Congenital Femoral Deficiency (CFD) is characterized by a shortened femur bone, associated with hip and knee deformity, deficiency, or instability. Previously known as proximal femoral focal deficiency (PFFD), it has four distinct types in the Paley Classification.
More Information on Congenital Femoral Deficiency
CFD presents in infancy in only one out of forty thousand to fifty thousand births. The affected limb is often very short and with a hip that is quite deformed. At times it involves both hips. Left untreated, the lower extremity can be as much as 15 inches shorter with a hip that does not function well.
At the Paley Institute, we treat a great number of CFD patients. There are essentially four types with the first three in increasing severity and the fourth involving the knee. Treatment often includes an extensive SUPER hip operation that treats the deformity of the hip and then lengthening of the thigh and leg, at a later date. This surgery should only be performed by surgeons who are familiar with CFD and frequently operate on these types of cases. The procedure is quite complicated and if it is not done with appropriate support from physical therapists familiar with the disease, there is a risk of significant failure. With appropriate treatment, the lower extremity can often be made quite functional with no prosthesis or amputation needed. The leg often has involvement as well with another congenital deficiency called fibular hemimelia which is discussed in another section.
Congenital Femoral Deficiency has no known cause and is not passed on genetically.
The diagnosis of CFD can be made by plain x-rays. To determine the exact type, an MRI is required.
The first step in treatment of CFD requires placement of a special orthotic once the child becomes of walking age, at about a year old. Physical therapy for stretching is not necessary as the deformity is a structural one and cannot be stretched or strengthened.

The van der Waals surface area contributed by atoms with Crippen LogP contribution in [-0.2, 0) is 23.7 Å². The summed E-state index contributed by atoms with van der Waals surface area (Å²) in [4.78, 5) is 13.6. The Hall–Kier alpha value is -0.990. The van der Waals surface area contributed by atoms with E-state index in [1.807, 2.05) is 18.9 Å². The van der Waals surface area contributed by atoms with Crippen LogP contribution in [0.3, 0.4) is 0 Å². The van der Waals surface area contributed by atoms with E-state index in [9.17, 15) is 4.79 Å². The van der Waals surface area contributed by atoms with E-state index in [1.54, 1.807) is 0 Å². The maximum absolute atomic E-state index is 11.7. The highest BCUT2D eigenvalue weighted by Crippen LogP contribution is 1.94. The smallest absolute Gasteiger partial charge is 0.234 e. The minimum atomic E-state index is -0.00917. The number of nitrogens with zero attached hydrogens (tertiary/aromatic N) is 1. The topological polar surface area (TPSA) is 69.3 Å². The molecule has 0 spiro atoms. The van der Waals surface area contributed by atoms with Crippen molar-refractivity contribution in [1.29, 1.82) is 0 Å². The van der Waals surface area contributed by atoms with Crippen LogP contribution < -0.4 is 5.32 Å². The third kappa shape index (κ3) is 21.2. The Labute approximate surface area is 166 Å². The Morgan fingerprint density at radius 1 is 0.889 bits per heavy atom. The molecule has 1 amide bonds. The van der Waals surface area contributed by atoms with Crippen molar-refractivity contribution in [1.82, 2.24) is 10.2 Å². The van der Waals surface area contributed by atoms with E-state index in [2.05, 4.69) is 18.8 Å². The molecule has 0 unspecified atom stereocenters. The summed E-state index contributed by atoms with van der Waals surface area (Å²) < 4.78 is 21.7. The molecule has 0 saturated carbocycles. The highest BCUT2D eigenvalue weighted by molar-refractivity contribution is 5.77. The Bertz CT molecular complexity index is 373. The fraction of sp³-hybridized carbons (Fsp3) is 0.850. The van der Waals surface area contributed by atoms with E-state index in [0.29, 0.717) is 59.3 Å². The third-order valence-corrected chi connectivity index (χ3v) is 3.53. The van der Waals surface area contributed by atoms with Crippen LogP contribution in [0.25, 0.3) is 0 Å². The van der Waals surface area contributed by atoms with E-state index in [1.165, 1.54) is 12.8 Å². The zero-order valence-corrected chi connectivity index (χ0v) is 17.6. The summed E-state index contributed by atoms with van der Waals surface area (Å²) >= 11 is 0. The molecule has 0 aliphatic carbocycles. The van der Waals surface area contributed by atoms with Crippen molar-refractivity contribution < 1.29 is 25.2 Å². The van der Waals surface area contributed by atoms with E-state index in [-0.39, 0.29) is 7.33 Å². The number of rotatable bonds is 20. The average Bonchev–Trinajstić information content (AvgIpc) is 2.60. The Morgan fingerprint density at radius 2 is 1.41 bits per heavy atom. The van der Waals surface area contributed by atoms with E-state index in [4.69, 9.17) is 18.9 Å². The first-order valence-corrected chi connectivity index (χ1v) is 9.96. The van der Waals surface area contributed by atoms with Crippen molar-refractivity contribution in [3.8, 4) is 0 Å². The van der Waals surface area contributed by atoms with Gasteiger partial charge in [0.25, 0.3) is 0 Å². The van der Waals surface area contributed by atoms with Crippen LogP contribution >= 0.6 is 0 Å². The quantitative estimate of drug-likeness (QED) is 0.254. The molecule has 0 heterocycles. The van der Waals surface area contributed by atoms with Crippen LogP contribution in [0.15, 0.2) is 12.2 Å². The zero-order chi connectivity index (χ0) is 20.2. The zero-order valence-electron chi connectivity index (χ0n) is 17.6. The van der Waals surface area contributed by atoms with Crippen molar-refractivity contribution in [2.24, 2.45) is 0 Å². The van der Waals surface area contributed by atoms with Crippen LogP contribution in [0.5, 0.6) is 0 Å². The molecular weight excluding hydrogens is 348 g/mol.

The first surgery in all Type 1, 2 and 3 CFD cases is to prepare the hip and femur for lengthening at a later date. The surgery entails realigning the sometimes severe deformity of the hip and placing a plate on the femur. In some cases, the hip socket is deepened at that time. The knee is straightened and stabilized with ligaments, if needed. The child heals over a six to eight week period and one to three years later we incrementally lengthen the femur. This is the most complicated of all lengthening procedures because the knee and hip need to be protected with physical therapy, bracing and often external fixation. Depending on the limb length discrepancy prediction, we determine the number of lengthening procedures needed to equalize limb length. The first lengthening is usually never more than five centimeters (two inches). With lengthening surgeries spaced approximately three years apart, the procedure can be done with an external fixator or an internal lengthening rod, depending on the size of the child and the size of the femur bone.
The caveat to that is that in some Type 2 and Type 3 cases, the child may be treated with a rotationplasty. This is an uncommon procedure where the lower extremity is rotated one hundred and eighty degrees allowing the ankle to act as a knee. Although it sounds strange, a rotationplasty often makes the patient quite functional with just one procedure as opposed to multiple lengthenings.
Overall, following the right course of treatment, patients with CFD live functional, fulfilling and happy lives.